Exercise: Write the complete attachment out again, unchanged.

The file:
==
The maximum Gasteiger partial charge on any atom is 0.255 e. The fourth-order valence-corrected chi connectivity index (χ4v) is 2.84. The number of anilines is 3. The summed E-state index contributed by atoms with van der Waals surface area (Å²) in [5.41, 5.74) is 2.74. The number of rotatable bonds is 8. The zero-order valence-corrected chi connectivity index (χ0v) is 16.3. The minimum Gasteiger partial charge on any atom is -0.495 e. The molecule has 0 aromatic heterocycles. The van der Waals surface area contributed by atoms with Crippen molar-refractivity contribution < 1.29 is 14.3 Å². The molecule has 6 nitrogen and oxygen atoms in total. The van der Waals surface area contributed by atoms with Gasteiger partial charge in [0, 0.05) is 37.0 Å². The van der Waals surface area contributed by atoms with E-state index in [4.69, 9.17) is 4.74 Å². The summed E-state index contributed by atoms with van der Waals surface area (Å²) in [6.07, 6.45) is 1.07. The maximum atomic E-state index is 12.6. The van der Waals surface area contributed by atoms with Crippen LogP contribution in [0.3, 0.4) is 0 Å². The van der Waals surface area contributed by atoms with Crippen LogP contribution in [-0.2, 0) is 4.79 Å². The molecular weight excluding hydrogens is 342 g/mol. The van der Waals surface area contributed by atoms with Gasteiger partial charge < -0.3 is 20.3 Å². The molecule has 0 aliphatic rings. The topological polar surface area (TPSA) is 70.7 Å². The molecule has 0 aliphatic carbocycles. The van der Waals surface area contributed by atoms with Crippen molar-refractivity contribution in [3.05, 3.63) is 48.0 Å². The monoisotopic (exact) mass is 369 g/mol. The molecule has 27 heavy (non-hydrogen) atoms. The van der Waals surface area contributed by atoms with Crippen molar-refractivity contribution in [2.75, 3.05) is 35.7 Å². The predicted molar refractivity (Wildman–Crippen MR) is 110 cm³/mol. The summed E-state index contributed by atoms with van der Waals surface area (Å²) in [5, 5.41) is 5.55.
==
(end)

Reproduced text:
The maximum Gasteiger partial charge on any atom is 0.255 e. The fourth-order valence-corrected chi connectivity index (χ4v) is 2.84. The number of anilines is 3. The summed E-state index contributed by atoms with van der Waals surface area (Å²) in [5.41, 5.74) is 2.74. The number of rotatable bonds is 8. The zero-order valence-corrected chi connectivity index (χ0v) is 16.3. The minimum Gasteiger partial charge on any atom is -0.495 e. The molecule has 0 aromatic heterocycles. The van der Waals surface area contributed by atoms with Crippen molar-refractivity contribution < 1.29 is 14.3 Å². The molecule has 6 nitrogen and oxygen atoms in total. The van der Waals surface area contributed by atoms with Gasteiger partial charge in [0, 0.05) is 37.0 Å². The van der Waals surface area contributed by atoms with E-state index in [4.69, 9.17) is 4.74 Å². The summed E-state index contributed by atoms with van der Waals surface area (Å²) in [6.07, 6.45) is 1.07. The maximum atomic E-state index is 12.6. The van der Waals surface area contributed by atoms with Crippen LogP contribution in [0.3, 0.4) is 0 Å². The van der Waals surface area contributed by atoms with Crippen LogP contribution in [-0.2, 0) is 4.79 Å². The molecular weight excluding hydrogens is 342 g/mol. The van der Waals surface area contributed by atoms with Gasteiger partial charge < -0.3 is 20.3 Å². The molecule has 0 aliphatic rings. The topological polar surface area (TPSA) is 70.7 Å². The molecule has 0 aliphatic carbocycles. The van der Waals surface area contributed by atoms with Crippen molar-refractivity contribution in [3.05, 3.63) is 48.0 Å². The monoisotopic (exact) mass is 369 g/mol. The molecule has 27 heavy (non-hydrogen) atoms. The van der Waals surface area contributed by atoms with Crippen molar-refractivity contribution in [2.75, 3.05) is 35.7 Å². The predicted molar refractivity (Wildman–Crippen MR) is 110 cm³/mol. The summed E-state index contributed by atoms with van der Waals surface area (Å²) in [5, 5.41) is 5.55.